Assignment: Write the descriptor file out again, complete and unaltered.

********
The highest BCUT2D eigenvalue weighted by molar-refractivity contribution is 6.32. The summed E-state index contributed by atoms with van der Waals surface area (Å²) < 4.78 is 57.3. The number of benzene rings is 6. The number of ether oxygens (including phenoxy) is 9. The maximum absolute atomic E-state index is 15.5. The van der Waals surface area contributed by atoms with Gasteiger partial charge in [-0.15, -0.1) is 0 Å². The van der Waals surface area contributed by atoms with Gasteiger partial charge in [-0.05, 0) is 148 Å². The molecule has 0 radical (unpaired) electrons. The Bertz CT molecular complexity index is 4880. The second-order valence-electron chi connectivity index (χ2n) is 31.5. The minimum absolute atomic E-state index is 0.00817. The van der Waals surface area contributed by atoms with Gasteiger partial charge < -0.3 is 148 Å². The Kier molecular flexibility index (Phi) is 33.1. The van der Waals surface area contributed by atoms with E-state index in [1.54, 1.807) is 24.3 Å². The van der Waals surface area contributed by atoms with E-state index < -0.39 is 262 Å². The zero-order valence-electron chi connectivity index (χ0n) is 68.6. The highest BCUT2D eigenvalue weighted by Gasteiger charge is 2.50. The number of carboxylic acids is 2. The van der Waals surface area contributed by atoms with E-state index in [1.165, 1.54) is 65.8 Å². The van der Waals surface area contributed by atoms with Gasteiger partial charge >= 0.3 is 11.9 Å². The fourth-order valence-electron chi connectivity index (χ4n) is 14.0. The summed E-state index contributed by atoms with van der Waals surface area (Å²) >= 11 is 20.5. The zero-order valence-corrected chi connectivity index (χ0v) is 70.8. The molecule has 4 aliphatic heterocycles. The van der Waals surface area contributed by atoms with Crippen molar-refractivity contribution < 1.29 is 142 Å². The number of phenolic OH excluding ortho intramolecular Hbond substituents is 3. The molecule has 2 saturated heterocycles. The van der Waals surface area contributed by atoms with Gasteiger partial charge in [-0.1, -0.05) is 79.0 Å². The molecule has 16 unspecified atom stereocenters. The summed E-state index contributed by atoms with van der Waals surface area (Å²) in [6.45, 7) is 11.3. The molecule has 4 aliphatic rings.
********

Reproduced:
The highest BCUT2D eigenvalue weighted by molar-refractivity contribution is 6.32. The summed E-state index contributed by atoms with van der Waals surface area (Å²) < 4.78 is 57.3. The number of benzene rings is 6. The number of ether oxygens (including phenoxy) is 9. The maximum absolute atomic E-state index is 15.5. The van der Waals surface area contributed by atoms with Gasteiger partial charge in [-0.15, -0.1) is 0 Å². The van der Waals surface area contributed by atoms with Gasteiger partial charge in [-0.05, 0) is 148 Å². The molecule has 0 radical (unpaired) electrons. The Bertz CT molecular complexity index is 4880. The second-order valence-electron chi connectivity index (χ2n) is 31.5. The minimum absolute atomic E-state index is 0.00817. The van der Waals surface area contributed by atoms with Gasteiger partial charge < -0.3 is 148 Å². The Kier molecular flexibility index (Phi) is 33.1. The van der Waals surface area contributed by atoms with E-state index in [1.54, 1.807) is 24.3 Å². The van der Waals surface area contributed by atoms with E-state index < -0.39 is 262 Å². The zero-order valence-electron chi connectivity index (χ0n) is 68.6. The highest BCUT2D eigenvalue weighted by Gasteiger charge is 2.50. The number of carboxylic acids is 2. The van der Waals surface area contributed by atoms with E-state index in [1.165, 1.54) is 65.8 Å². The van der Waals surface area contributed by atoms with Gasteiger partial charge >= 0.3 is 11.9 Å². The fourth-order valence-electron chi connectivity index (χ4n) is 14.0. The summed E-state index contributed by atoms with van der Waals surface area (Å²) >= 11 is 20.5. The zero-order valence-corrected chi connectivity index (χ0v) is 70.8. The molecule has 4 aliphatic heterocycles. The van der Waals surface area contributed by atoms with Crippen molar-refractivity contribution < 1.29 is 142 Å². The number of phenolic OH excluding ortho intramolecular Hbond substituents is 3. The molecule has 2 saturated heterocycles. The van der Waals surface area contributed by atoms with Gasteiger partial charge in [-0.1, -0.05) is 79.0 Å². The molecule has 16 unspecified atom stereocenters. The summed E-state index contributed by atoms with van der Waals surface area (Å²) in [6.45, 7) is 11.3. The molecule has 4 aliphatic rings.